With a chronic illness, life just stops. Your world comes at a screeching halt, but everyone’s world keeps turning.
It’s hard to talk about your illness to others because they could never understand. They can’t, and they won’t.
No one likes to talk about it. No one wants to talk about it.
After I had my heart transplant, my doctors acted as if I was “cured”. Now I can go back to school, have fun with my friends, and become “normal”.
What the doctors can’t understand is that I can never become normal again. I’ve seen too much, hear too much, and felt too much.
It’s like a big scar that no one can see but yourself. I’m left with a scar that no one knows about.
I can try to become normal by suppressing my experiences, but do I really want to do that?
When I try to talk about this with my friends they try to ignore me. Suddenly their phone goes off, need to go to the bathroom, or try to change the topic.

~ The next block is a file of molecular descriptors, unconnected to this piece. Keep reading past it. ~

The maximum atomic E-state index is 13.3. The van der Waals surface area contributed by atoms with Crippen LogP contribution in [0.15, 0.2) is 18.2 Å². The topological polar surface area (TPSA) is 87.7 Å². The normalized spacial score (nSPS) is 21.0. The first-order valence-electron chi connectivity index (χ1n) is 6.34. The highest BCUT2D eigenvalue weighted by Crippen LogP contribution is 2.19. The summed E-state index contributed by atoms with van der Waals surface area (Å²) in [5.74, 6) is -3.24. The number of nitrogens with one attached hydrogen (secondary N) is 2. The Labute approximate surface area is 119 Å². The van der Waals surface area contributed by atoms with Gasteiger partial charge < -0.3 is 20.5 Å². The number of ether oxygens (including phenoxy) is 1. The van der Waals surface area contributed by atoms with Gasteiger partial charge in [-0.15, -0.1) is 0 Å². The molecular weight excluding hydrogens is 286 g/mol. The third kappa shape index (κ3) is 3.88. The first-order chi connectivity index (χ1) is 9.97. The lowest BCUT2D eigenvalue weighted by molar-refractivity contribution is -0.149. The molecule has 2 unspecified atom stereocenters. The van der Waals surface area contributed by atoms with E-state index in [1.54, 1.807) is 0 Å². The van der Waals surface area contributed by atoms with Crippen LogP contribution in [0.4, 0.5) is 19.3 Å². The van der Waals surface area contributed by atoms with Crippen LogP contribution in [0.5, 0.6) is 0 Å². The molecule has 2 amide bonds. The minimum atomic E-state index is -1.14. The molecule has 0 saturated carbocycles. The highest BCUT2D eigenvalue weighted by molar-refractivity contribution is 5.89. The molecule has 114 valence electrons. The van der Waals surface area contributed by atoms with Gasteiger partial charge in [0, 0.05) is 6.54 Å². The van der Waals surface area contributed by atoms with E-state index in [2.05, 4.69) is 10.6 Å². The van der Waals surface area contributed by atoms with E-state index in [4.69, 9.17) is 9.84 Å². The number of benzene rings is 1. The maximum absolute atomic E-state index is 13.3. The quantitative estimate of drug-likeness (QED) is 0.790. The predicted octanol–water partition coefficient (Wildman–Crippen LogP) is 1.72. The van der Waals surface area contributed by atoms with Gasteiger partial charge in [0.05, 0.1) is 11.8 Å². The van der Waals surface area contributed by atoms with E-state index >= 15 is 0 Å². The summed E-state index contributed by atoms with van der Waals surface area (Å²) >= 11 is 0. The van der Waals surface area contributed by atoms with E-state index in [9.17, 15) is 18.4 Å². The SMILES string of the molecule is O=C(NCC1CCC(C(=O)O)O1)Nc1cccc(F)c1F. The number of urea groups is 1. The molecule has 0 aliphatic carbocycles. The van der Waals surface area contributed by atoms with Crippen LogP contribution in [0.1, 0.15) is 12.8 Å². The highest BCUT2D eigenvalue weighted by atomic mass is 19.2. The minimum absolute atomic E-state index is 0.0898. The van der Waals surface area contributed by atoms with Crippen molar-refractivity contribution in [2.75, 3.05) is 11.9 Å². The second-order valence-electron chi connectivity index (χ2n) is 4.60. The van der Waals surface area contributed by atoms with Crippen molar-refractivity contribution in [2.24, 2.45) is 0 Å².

‘Did you hear about Ariana Grande’s new album?”
I don’t talk to people about my stuff anymore. I don’t even try to bother because I know it’s useless.
If people want to talk about petty things, fine. I’ll listen to how “Miranda stole your man” or “the math test was so hard”.
It’s just that, where’s the kindness in people? Is empathy too much to ask for?
It can’t be healthy bottling up all these emotions, but it’s all we can do.
A reason I started this blog was to help me cope. If nobody would talk to me, at least I could talk to myself.
If you want someone to talk to, contact me. I promise I won’t ignore you. I’ll give you empathy: I’ll listen.
I don’t think I can be normal again.
And y’know what?
Being different is okay.
After going through everything, we’re given a new perspective of life. We need to stop hiding that perspective, and start embracing it.
It’s a gift, and we should start treating it like it is.
Our differences can change our family, our community, and maybe the world.
What sets you apart can sometimes feel like a burden and it’s not. And a lot of the time, it’s what makes you great.